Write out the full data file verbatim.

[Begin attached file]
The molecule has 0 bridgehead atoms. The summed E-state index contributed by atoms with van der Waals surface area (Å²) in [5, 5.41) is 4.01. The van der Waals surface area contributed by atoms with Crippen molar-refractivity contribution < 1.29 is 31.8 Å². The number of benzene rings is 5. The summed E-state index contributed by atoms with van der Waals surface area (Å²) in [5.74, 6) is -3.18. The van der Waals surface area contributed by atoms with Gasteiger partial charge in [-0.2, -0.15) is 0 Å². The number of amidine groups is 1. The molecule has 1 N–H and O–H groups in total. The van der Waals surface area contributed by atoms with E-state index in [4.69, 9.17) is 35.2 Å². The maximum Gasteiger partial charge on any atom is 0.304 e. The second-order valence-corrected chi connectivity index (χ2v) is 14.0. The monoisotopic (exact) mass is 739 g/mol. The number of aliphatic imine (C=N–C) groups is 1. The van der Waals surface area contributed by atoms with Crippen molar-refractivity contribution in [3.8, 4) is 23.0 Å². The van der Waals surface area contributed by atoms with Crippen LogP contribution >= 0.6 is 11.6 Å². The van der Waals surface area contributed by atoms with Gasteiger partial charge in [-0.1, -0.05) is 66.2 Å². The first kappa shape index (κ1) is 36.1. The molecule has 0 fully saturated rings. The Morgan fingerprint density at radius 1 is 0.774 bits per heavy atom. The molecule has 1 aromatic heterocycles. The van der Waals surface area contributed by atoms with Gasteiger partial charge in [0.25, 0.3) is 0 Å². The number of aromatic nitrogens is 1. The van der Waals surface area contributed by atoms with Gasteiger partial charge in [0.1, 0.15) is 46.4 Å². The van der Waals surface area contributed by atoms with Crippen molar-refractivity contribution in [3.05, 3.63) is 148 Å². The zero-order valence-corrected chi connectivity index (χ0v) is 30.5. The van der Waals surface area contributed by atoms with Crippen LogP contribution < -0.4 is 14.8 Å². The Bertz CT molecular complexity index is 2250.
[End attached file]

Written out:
The molecule has 0 bridgehead atoms. The summed E-state index contributed by atoms with van der Waals surface area (Å²) in [5, 5.41) is 4.01. The van der Waals surface area contributed by atoms with Crippen molar-refractivity contribution < 1.29 is 31.8 Å². The number of benzene rings is 5. The summed E-state index contributed by atoms with van der Waals surface area (Å²) in [5.74, 6) is -3.18. The van der Waals surface area contributed by atoms with Gasteiger partial charge in [-0.2, -0.15) is 0 Å². The number of amidine groups is 1. The molecule has 1 N–H and O–H groups in total. The van der Waals surface area contributed by atoms with E-state index in [4.69, 9.17) is 35.2 Å². The maximum Gasteiger partial charge on any atom is 0.304 e. The second-order valence-corrected chi connectivity index (χ2v) is 14.0. The monoisotopic (exact) mass is 739 g/mol. The number of aliphatic imine (C=N–C) groups is 1. The van der Waals surface area contributed by atoms with Crippen molar-refractivity contribution in [3.8, 4) is 23.0 Å². The van der Waals surface area contributed by atoms with Crippen LogP contribution >= 0.6 is 11.6 Å². The van der Waals surface area contributed by atoms with Gasteiger partial charge in [-0.1, -0.05) is 66.2 Å². The first kappa shape index (κ1) is 36.1. The molecule has 0 fully saturated rings. The Morgan fingerprint density at radius 1 is 0.774 bits per heavy atom. The molecule has 1 aromatic heterocycles. The van der Waals surface area contributed by atoms with Gasteiger partial charge in [0.25, 0.3) is 0 Å². The number of aromatic nitrogens is 1. The van der Waals surface area contributed by atoms with Gasteiger partial charge in [0.1, 0.15) is 46.4 Å². The van der Waals surface area contributed by atoms with Crippen molar-refractivity contribution in [3.05, 3.63) is 148 Å². The zero-order valence-corrected chi connectivity index (χ0v) is 30.5. The van der Waals surface area contributed by atoms with Crippen LogP contribution < -0.4 is 14.8 Å². The Bertz CT molecular complexity index is 2250.